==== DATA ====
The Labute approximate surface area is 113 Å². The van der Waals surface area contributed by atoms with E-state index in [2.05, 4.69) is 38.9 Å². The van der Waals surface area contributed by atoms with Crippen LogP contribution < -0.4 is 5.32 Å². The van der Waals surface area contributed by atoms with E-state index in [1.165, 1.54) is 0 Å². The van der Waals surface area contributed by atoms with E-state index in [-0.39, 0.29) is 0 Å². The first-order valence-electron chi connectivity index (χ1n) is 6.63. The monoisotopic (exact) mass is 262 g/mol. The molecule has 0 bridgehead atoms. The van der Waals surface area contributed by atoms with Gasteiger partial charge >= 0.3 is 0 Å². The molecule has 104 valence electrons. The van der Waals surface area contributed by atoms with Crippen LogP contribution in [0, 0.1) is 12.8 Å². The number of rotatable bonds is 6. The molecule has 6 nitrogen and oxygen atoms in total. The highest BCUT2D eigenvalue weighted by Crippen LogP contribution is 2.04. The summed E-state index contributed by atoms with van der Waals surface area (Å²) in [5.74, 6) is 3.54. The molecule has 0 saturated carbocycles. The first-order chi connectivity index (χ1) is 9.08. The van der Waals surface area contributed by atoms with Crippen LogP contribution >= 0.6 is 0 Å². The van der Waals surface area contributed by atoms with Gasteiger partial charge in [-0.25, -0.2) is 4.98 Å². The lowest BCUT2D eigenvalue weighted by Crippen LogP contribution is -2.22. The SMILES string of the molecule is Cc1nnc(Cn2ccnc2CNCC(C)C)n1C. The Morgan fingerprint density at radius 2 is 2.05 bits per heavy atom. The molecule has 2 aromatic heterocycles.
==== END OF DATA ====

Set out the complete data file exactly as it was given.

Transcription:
The Labute approximate surface area is 113 Å². The van der Waals surface area contributed by atoms with E-state index in [2.05, 4.69) is 38.9 Å². The van der Waals surface area contributed by atoms with Crippen LogP contribution < -0.4 is 5.32 Å². The van der Waals surface area contributed by atoms with E-state index in [1.165, 1.54) is 0 Å². The van der Waals surface area contributed by atoms with E-state index in [-0.39, 0.29) is 0 Å². The first-order valence-electron chi connectivity index (χ1n) is 6.63. The monoisotopic (exact) mass is 262 g/mol. The molecule has 0 bridgehead atoms. The van der Waals surface area contributed by atoms with Gasteiger partial charge >= 0.3 is 0 Å². The molecule has 104 valence electrons. The van der Waals surface area contributed by atoms with Crippen LogP contribution in [0, 0.1) is 12.8 Å². The number of rotatable bonds is 6. The molecule has 6 nitrogen and oxygen atoms in total. The highest BCUT2D eigenvalue weighted by Crippen LogP contribution is 2.04. The summed E-state index contributed by atoms with van der Waals surface area (Å²) in [5.74, 6) is 3.54. The molecule has 0 saturated carbocycles. The first-order chi connectivity index (χ1) is 9.08. The van der Waals surface area contributed by atoms with Crippen LogP contribution >= 0.6 is 0 Å². The van der Waals surface area contributed by atoms with Gasteiger partial charge in [-0.25, -0.2) is 4.98 Å². The lowest BCUT2D eigenvalue weighted by Crippen LogP contribution is -2.22. The SMILES string of the molecule is Cc1nnc(Cn2ccnc2CNCC(C)C)n1C. The Morgan fingerprint density at radius 2 is 2.05 bits per heavy atom. The molecule has 2 aromatic heterocycles.